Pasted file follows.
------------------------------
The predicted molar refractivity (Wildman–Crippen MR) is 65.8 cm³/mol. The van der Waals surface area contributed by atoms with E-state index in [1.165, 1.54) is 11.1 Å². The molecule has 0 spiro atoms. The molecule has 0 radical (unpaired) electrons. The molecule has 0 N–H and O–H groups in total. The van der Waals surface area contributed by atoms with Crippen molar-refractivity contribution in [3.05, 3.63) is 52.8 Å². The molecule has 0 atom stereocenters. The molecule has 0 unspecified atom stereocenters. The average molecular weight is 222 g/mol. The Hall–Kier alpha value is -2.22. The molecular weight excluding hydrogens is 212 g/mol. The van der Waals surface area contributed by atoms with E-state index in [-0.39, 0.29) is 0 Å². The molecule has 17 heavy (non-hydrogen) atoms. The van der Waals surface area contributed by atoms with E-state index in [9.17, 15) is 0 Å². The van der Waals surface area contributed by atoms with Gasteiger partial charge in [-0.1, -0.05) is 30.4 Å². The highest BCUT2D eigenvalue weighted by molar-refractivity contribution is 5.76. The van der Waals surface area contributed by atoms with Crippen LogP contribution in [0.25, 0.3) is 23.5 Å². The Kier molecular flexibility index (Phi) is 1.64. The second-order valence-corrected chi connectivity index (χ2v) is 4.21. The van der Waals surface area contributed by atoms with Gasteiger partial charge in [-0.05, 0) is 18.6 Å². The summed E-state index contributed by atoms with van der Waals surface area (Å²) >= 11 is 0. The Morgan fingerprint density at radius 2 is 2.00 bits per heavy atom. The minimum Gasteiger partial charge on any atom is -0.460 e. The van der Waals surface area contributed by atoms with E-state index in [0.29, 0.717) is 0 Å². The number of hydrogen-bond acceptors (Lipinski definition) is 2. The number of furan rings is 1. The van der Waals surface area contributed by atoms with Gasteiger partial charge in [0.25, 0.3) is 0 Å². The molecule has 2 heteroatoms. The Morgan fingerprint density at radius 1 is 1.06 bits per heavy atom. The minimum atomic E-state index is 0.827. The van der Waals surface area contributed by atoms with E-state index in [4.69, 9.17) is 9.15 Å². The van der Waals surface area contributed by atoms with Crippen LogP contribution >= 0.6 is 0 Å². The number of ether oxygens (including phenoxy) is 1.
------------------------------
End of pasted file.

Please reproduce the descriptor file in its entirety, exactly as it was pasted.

The predicted molar refractivity (Wildman–Crippen MR) is 65.8 cm³/mol. The van der Waals surface area contributed by atoms with E-state index in [1.165, 1.54) is 11.1 Å². The molecule has 0 spiro atoms. The molecule has 0 radical (unpaired) electrons. The molecule has 0 N–H and O–H groups in total. The van der Waals surface area contributed by atoms with Crippen molar-refractivity contribution in [3.05, 3.63) is 52.8 Å². The molecule has 0 atom stereocenters. The molecule has 0 unspecified atom stereocenters. The average molecular weight is 222 g/mol. The Hall–Kier alpha value is -2.22. The molecular weight excluding hydrogens is 212 g/mol. The van der Waals surface area contributed by atoms with E-state index in [-0.39, 0.29) is 0 Å². The molecule has 17 heavy (non-hydrogen) atoms. The van der Waals surface area contributed by atoms with E-state index in [9.17, 15) is 0 Å². The van der Waals surface area contributed by atoms with Gasteiger partial charge in [-0.1, -0.05) is 30.4 Å². The highest BCUT2D eigenvalue weighted by molar-refractivity contribution is 5.76. The van der Waals surface area contributed by atoms with Crippen LogP contribution in [0.25, 0.3) is 23.5 Å². The Kier molecular flexibility index (Phi) is 1.64. The second-order valence-corrected chi connectivity index (χ2v) is 4.21. The van der Waals surface area contributed by atoms with Gasteiger partial charge in [-0.05, 0) is 18.6 Å². The summed E-state index contributed by atoms with van der Waals surface area (Å²) >= 11 is 0. The Morgan fingerprint density at radius 2 is 2.00 bits per heavy atom. The minimum Gasteiger partial charge on any atom is -0.460 e. The van der Waals surface area contributed by atoms with E-state index in [0.29, 0.717) is 0 Å². The number of hydrogen-bond acceptors (Lipinski definition) is 2. The number of furan rings is 1. The van der Waals surface area contributed by atoms with Gasteiger partial charge in [0.25, 0.3) is 0 Å². The molecule has 2 heteroatoms. The Morgan fingerprint density at radius 1 is 1.06 bits per heavy atom. The minimum atomic E-state index is 0.827. The van der Waals surface area contributed by atoms with E-state index in [4.69, 9.17) is 9.15 Å². The van der Waals surface area contributed by atoms with Crippen LogP contribution >= 0.6 is 0 Å². The number of ether oxygens (including phenoxy) is 1.